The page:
Stories for Students

Tori Vaeth at hotel

The 'SEARCH' for purpose

January 12, 2018, Kathryn McPhail

A cherished, childhood friendship led Tori Vaeth to study special education at the University of South Carolina. Now, the College of Education double alumna is leading a program that’s training and placing young adults with intellectual disabilities in rewarding careers.

Ben Maronites

Nothing but blue skies

January 02, 2018, Chris Horn

The forecast for Benjamin Marosites’ professional goals while attending Carolina went from “foggy” to “sunny and clear” in just one semester. The undeclared major enrolled in the geography department’s weather and climate course, which ignited his curiosity about meteorology, prompted him to change majors and helped launch his career as an emergency planner for Richland County.

karate kids

The karate kids

December 04, 2017, Chris Horn

The martial arts craze of the 1970s had hundreds of students signing up for Carolina's karate course. Many of those students including Keith Vitali and his younger brother, Steve, competed successfully in tournaments around the country, making Columbia and the University of South Carolina an important center of karate competition.

Dr. Grady

Doing big things together

November 13, 2017, Jalesa Cooley

It’s not every day that a simple interaction with a professor leads you to the Olympics, or even to finding a trusted mentor, but it is for students who are lucky enough to interact with John Grady. After 13 years at the University of South Carolina, these inspiring interactions have resulted in Grady being honored with the 2017 Outstanding Advocate for First-Year Students Award.

Dr. Lawrence Hill

Creating opportunities

November 08, 2017, Megan Sexton

Lawrence Hill arrived in Columbia in the summer of 1977 as a student in the first-ever class at the University of South Carolina School of Medicine. Now, the Greenville urologist is making a gift to ensure other students will have the same opportunities to receive a top-rate medical education. His planned gifts of $3 million to the School of Medicine Columbia and $3 million to the School of Medicine Greenville will be used for scholarships.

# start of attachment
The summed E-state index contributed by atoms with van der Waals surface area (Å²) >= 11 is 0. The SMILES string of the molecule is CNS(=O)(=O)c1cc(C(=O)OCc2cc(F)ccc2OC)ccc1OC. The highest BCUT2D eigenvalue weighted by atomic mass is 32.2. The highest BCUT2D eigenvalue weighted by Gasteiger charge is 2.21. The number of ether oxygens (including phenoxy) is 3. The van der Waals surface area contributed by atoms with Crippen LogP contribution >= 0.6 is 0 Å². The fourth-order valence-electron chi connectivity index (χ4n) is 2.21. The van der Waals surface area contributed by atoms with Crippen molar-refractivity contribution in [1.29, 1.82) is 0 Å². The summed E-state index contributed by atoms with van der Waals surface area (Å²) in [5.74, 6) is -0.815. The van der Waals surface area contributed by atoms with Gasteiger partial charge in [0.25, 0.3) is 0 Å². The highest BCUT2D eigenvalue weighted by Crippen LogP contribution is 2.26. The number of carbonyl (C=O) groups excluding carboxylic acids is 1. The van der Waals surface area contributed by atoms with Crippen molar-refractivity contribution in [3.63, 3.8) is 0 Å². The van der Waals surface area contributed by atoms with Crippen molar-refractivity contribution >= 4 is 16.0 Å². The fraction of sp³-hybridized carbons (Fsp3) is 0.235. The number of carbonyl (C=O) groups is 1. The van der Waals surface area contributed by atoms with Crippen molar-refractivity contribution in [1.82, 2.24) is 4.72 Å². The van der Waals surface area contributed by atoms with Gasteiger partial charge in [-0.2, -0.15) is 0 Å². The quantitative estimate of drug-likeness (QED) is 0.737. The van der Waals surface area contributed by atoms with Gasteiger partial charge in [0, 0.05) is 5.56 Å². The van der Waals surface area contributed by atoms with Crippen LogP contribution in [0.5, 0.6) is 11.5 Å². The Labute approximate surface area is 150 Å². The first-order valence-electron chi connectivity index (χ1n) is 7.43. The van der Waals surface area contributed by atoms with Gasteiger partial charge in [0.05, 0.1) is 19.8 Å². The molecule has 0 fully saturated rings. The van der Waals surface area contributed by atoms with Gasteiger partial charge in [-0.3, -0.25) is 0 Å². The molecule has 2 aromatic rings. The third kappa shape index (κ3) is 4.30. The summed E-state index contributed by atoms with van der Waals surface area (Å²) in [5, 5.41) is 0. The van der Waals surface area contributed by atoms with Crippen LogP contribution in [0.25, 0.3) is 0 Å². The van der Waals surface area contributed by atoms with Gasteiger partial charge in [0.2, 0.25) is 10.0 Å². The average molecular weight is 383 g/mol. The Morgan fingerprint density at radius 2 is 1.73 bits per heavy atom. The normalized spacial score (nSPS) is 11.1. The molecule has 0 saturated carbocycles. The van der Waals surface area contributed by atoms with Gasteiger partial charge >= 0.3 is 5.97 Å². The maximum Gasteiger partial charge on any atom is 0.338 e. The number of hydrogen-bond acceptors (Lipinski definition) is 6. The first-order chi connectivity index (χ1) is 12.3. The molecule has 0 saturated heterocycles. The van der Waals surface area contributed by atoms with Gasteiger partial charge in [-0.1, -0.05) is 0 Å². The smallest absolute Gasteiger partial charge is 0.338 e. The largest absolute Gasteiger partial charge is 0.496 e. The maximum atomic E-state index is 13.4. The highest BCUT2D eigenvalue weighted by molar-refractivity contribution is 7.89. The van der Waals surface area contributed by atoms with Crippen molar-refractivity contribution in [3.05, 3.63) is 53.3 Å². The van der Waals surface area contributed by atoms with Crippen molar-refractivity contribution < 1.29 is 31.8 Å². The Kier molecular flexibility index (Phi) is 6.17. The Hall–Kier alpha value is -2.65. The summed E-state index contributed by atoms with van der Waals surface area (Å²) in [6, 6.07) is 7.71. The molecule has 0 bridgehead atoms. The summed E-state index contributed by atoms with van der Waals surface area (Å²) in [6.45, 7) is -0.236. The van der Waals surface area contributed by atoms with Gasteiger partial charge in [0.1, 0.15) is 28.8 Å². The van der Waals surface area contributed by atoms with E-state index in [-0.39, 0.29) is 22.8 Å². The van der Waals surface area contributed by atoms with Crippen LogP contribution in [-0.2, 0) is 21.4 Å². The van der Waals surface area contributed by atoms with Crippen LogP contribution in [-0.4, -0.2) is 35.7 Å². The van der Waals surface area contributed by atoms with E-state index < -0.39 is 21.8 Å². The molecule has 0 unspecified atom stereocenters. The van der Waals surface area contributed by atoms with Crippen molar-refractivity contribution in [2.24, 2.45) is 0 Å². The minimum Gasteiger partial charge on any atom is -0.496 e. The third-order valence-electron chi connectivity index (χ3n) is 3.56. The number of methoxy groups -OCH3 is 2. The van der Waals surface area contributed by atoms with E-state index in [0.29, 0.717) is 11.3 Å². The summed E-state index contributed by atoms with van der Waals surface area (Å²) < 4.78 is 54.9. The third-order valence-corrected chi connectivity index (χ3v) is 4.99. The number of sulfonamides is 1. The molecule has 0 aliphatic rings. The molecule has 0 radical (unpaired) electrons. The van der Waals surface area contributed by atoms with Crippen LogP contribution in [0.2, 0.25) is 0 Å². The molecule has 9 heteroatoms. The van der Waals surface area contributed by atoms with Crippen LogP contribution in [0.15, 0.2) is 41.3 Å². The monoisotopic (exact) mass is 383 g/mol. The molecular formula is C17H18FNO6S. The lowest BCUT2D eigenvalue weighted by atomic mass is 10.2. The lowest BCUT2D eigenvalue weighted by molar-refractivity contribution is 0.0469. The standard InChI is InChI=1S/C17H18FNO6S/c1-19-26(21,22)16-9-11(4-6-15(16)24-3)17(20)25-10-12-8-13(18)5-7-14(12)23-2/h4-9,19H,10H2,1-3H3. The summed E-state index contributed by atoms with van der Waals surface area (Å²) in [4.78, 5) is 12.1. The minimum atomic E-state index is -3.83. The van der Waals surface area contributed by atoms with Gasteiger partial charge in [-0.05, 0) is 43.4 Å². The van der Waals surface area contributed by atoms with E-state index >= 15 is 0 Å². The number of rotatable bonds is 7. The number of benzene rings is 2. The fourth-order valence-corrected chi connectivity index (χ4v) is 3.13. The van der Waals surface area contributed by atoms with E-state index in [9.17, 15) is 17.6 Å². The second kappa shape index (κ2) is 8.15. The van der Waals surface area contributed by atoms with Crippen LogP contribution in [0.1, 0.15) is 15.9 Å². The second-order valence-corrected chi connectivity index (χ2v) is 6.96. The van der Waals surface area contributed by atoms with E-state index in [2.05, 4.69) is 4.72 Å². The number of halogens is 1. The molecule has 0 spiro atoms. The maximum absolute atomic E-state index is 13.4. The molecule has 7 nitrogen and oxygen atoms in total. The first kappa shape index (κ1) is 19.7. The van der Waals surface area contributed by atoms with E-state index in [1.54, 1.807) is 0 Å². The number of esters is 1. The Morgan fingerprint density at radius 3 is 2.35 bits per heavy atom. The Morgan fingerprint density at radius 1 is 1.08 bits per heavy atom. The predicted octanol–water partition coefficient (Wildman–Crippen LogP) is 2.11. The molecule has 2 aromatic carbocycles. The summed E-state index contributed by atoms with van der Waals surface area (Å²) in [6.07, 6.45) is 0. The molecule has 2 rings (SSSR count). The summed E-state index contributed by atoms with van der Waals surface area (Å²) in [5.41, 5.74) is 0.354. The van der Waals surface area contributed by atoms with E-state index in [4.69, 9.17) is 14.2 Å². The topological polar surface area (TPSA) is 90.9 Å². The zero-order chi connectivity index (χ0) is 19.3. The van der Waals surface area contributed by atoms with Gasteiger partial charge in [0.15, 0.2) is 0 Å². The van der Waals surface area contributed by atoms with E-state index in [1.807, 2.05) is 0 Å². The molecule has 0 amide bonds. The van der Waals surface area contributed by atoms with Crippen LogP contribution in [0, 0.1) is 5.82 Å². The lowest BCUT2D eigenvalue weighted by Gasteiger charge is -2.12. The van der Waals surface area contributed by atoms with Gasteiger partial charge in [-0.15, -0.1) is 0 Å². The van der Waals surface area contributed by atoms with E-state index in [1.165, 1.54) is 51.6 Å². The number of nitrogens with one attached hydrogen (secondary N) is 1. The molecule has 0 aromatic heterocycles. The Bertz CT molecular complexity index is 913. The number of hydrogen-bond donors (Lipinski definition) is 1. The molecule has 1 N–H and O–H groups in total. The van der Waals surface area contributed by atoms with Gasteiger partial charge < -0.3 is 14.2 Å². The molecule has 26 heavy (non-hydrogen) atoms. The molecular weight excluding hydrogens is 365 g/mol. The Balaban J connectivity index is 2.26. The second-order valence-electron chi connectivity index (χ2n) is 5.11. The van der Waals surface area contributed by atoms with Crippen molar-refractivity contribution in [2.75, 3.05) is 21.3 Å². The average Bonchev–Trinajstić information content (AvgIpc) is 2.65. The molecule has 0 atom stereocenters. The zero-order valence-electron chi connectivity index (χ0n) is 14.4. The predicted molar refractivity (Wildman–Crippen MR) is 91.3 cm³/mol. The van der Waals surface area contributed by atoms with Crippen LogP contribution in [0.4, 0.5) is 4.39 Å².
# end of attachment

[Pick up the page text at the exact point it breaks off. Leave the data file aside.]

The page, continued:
Kandy Velázquez

Easing the pain

October 27, 2017, Alyssa Yancey

Inspired by the loss of her aunt to breast cancer, Kandy Velázquez decided to pursue research on how to ease pain. Velázquez, an alumna of the Arnold School of Public Health and a current post doctoral fellow in the School of Medicine, will receive nearly $1 million from the National Institutes of Health over the next five years to fund her research.

Dr. Ross

A thousand passions, 1 heartbeat

October 20, 2017, Kathryn McPhail

University of South Carolina College of Education alumnus and Chapin High School principal, Akil Ross, was named the 2018 National Principal of the Year on Friday, October 20. The honor is the culmination of a passionate career as an educator that began just a few miles away from our campus 16 years ago.

Brandon Harrison in class

Advancing educational equity for African-American children

October 11, 2017, Kathryn McPhail

Rapping the words to the U.S. Constitution might seem odd — unless you’re a student in one of Brandon Harrison’s classes. Harrison, and other public school teachers, are collaborating with education professors here at Carolina to identify which methods work best when teaching African-American students.

Kahlil Demonbreun

Destined to help

October 10, 2017, Melinda Waldrop

Kahlil Demonbreun always knew what he wanted to do, even if he couldn’t put an exact name to it. Demonbreun, the 2016 recipient of the University of South Carolina College of Nursing Alumni Award, grew up in Michigan surrounded by strong women whose influence led him down a somewhat unusual career path.

Cockys Cockaboose

A roost fit for Cocky